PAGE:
The death toll from bloody riots in northern India sparked by US President George W. Bush's visit rose to four on Saturday but the situation was calm, an official said.
Twenty-three people were in hospital with injuries from Friday's clashes which turned into pitched street battles between Hindus and Muslim mobs in Lucknow, the capital of Uttar Pradesh state, the official said.
"The toll has gone up to four as 21-year-old Sunit Kumar succumbed to bullet injuries in hospital overnight," R.K. Mittal, a senior government official in Lucknow said.
Eight of the injured remained in serious condition, the official said.
Some of the mobs were armed with guns, sticks and firebombs.
Orders banning gatherings of more than five people in riot-hit areas continued for a second day yesterday. People were asked to stay indoors as police and paramilitary troops patrolled the streets.
Schools and offices remained shut. Annual examinations for students were canceled in violence-hit areas.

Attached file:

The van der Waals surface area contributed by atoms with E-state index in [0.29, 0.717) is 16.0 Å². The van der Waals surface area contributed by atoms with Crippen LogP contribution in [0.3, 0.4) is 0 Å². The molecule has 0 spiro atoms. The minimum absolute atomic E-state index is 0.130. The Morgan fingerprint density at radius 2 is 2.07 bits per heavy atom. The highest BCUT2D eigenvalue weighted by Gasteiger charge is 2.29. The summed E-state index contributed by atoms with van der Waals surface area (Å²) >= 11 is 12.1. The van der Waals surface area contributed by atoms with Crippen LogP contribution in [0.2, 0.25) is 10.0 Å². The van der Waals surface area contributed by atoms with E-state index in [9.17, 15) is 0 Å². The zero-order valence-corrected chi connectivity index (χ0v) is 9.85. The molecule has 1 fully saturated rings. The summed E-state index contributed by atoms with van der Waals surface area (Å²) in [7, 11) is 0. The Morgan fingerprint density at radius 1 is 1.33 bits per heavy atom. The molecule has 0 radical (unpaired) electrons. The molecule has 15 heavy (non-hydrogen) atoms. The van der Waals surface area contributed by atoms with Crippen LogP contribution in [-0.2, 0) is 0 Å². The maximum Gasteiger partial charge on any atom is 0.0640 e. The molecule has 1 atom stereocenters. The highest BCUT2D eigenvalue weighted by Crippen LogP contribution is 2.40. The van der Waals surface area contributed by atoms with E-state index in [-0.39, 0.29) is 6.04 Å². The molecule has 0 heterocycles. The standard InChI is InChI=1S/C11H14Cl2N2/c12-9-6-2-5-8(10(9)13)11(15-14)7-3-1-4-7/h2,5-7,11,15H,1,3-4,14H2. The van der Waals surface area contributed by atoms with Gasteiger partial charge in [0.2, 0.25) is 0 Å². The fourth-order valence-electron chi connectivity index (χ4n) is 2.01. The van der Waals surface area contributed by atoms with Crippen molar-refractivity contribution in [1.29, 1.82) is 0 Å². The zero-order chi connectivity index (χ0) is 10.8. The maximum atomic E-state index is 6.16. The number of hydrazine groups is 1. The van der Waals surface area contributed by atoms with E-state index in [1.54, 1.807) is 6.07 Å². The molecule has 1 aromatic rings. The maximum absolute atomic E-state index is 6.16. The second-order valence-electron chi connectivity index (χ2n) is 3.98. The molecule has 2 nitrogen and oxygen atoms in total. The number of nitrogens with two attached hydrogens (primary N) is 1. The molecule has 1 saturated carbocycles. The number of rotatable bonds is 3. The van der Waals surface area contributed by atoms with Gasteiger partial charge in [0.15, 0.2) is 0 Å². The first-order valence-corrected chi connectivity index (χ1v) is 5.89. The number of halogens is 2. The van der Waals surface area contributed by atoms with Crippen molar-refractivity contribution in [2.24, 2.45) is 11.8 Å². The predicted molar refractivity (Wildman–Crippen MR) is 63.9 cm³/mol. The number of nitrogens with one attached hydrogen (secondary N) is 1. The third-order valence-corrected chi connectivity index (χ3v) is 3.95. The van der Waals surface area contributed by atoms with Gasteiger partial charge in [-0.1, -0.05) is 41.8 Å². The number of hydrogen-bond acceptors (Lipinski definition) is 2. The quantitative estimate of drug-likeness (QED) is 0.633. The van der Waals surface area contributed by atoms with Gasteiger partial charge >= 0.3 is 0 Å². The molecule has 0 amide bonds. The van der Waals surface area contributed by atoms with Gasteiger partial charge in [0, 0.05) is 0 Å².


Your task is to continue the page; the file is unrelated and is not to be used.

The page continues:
The clashes erupted when Muslims protesting the Bush visit asked Hindus in a commercial district to close their shops and the traders resisted.
Rioters hurled stones at shops, smashed vehicle windscreens and set fire to property as the two sides clashed.
"It started all of a sudden. A few people started pelting stones at shops, while others reached there with hockey sticks and smashed window panes," Rohit Singh, a shopper hit by a bullet in his leg, said. "Before we could realize what was happening, someone opened fire."
Police used tear gas to subdue the crowd.
Trader Asfaq-ullah escaped the mob fury, but his shop did not.
"I was closing my garment shop when someone threw a petrol bomb. In a few minutes my shop was engulfed in flames. I lost every-thing," he said, crying.